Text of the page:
Examining volatility’s part in portfolio performance

Head-to-head analysis of low- and high-volatility investment funds finds clear winner

Examining volatility’s part in portfolio performance

While some investors maintain that having lower-volatility equities in portfolios makes for better returns, others argue that a dose of volatility is necessary to achieve the long-run performance that stocks are expected to deliver.

While a lot of real-world factors can play a role – whether an investor tries (and fails) to time their investments, how concentrated or diversified their portfolio is, their appetite and tolerance for risk, and so on – a recent analysis published by the CFA Institute attempts to determine which is true.

In a blog post, Derek Horstmeyer referred to how the “low-volatility anomaly” view of investing – the lower the performance volatility of a security or portfolio, the higher its anticipated return – has driven the launch of hundreds of ETFs and mutual funds whose underlying portfolios are expressly designed to minimize volatility. However, there are also high-volatility funds for investors who take the classic view that higher risk results in greater reward.

“[W]e used Morningstar Direct data to examine the returns of all low- and high-volatility equity mutual funds and ETFs over the past decade,” Horstmeyer said, describing the research he did with Ana K. Garcia, a senior at George Mason University. Horstmeyer is a professor at George Mason University School of Business.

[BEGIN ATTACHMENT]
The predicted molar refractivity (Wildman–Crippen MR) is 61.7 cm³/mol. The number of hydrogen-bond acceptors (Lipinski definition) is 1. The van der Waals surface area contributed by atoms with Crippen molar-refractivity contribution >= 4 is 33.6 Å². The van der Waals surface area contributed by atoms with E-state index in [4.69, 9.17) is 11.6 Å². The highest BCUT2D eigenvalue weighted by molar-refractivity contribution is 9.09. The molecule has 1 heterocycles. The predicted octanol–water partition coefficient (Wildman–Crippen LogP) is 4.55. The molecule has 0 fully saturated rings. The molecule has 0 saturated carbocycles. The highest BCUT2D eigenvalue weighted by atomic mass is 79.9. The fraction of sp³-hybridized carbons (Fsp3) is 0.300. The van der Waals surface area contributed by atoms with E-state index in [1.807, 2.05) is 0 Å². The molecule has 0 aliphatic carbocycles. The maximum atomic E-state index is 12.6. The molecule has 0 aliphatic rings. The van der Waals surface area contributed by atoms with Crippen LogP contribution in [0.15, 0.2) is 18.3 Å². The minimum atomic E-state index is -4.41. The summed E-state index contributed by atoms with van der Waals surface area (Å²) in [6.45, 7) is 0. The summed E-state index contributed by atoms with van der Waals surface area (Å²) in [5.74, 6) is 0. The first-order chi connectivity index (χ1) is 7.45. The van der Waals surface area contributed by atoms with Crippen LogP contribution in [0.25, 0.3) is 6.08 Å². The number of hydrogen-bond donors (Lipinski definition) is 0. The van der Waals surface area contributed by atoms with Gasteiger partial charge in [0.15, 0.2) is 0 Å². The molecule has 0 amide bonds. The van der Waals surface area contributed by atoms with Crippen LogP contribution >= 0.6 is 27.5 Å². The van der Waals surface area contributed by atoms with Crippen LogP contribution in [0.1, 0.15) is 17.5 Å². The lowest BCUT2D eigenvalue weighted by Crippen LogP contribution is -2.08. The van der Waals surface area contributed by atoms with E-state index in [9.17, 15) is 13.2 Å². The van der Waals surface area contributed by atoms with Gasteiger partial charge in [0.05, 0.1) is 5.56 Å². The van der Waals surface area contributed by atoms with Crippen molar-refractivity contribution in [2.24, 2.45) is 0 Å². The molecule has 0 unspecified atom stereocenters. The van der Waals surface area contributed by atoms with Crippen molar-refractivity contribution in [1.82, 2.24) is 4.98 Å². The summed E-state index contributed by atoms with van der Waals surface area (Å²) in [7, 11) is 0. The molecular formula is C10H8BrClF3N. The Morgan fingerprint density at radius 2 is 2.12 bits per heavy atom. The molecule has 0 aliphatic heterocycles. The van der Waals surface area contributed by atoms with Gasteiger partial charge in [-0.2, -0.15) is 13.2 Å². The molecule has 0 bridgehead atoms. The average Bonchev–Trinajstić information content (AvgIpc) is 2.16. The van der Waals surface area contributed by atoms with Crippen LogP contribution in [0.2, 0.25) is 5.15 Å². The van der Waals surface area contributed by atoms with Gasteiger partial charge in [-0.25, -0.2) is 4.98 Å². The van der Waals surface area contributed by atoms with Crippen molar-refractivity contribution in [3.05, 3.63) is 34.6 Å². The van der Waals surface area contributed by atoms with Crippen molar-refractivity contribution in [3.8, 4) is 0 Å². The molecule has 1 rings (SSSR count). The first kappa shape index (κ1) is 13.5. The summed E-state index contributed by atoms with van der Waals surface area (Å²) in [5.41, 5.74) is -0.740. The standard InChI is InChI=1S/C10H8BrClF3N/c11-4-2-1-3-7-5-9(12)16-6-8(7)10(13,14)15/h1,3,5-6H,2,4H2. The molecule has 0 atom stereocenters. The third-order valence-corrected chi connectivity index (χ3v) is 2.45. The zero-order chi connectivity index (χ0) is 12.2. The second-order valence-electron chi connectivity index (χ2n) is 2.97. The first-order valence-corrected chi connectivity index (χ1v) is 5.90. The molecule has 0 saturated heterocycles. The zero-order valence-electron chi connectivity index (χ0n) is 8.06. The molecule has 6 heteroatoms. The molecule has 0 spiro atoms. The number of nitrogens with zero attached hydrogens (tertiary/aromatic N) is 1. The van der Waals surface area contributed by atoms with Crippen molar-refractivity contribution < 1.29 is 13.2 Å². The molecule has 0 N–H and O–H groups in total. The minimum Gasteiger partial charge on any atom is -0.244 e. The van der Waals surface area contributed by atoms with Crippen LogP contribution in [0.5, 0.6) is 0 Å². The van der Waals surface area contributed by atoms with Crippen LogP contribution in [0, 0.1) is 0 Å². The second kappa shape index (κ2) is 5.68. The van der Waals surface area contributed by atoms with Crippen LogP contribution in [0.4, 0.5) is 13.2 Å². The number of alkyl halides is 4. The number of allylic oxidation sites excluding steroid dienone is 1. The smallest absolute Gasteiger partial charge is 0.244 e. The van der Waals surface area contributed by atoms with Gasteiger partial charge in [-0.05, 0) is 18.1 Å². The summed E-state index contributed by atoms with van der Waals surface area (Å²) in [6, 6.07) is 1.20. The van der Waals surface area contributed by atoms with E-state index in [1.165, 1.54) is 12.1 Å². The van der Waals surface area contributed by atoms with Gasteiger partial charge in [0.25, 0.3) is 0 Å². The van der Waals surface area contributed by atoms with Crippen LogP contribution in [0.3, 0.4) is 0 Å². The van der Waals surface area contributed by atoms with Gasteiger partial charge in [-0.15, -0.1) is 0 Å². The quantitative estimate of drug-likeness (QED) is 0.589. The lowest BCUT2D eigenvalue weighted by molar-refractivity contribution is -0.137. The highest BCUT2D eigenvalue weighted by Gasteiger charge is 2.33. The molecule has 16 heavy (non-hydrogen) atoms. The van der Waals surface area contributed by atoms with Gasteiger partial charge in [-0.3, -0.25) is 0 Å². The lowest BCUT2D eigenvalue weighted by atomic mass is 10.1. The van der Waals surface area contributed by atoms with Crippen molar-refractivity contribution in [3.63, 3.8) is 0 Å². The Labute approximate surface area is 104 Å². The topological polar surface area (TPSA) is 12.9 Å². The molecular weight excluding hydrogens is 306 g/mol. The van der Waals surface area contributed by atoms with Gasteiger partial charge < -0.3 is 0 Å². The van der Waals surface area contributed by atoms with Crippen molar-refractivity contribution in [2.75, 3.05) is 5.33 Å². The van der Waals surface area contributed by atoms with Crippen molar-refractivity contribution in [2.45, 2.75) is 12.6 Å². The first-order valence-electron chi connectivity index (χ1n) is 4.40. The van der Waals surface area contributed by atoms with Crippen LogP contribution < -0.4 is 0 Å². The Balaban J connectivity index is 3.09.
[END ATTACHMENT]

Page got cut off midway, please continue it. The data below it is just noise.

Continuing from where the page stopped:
Their sample universe of funds, he said, includes all U.S. dollar-denominated equity mutual funds and ETFs that target minimum volatility – often named “low beta” or “minimized volatility” funds – and funds and ETFs that invest in high-volatility stocks, which collectively are called “high beta” funds.

“We then analyzed how these funds performed relative to one another on a post-tax basis in the United States, internationally, and in emerging markets,” Horstmeyer said.

They found that over the past 10 years, the average U.S. high-volatility fund earned an annualized return of 15.89% on a post-tax basis, while the average U.S. low-vol fund yielded just 5.16%. Looking at the past five years, U.S. high-beta funds saw an average annualized return of 14.33%, compared to 7.83% for low-vol strategies.

Horstmeyer and Garcia saw the same patterns for international/global funds, among which high-vol funds returned 5.81% over the past decade compared to just 2.51% for their low-vol counterparts. Similarly, emerging market mutual funds and ETFs with a high-vol overlay delivered 4.55% over the past 10 years, compared to just 0.11% for the EM funds and ETFs that were low-vol.

“Indeed, most low-volatility funds didn’t even match a broad market index,” Horstmeyer said, noting that the average S&P 500-focused mutual fund or ETF saw 11.72% annualized returns over the past five years, and 10.67% over the past 10 – far exceeding the returns low-vol funds have produced as a class.

“All told, whatever the conceits of the low-volatility anomaly, high-volatility stocks have earned considerably higher returns over the past 10 years,” he said. “Whether this trend continues over the next 10 years or was itself an anomaly will be a key development to watch.”


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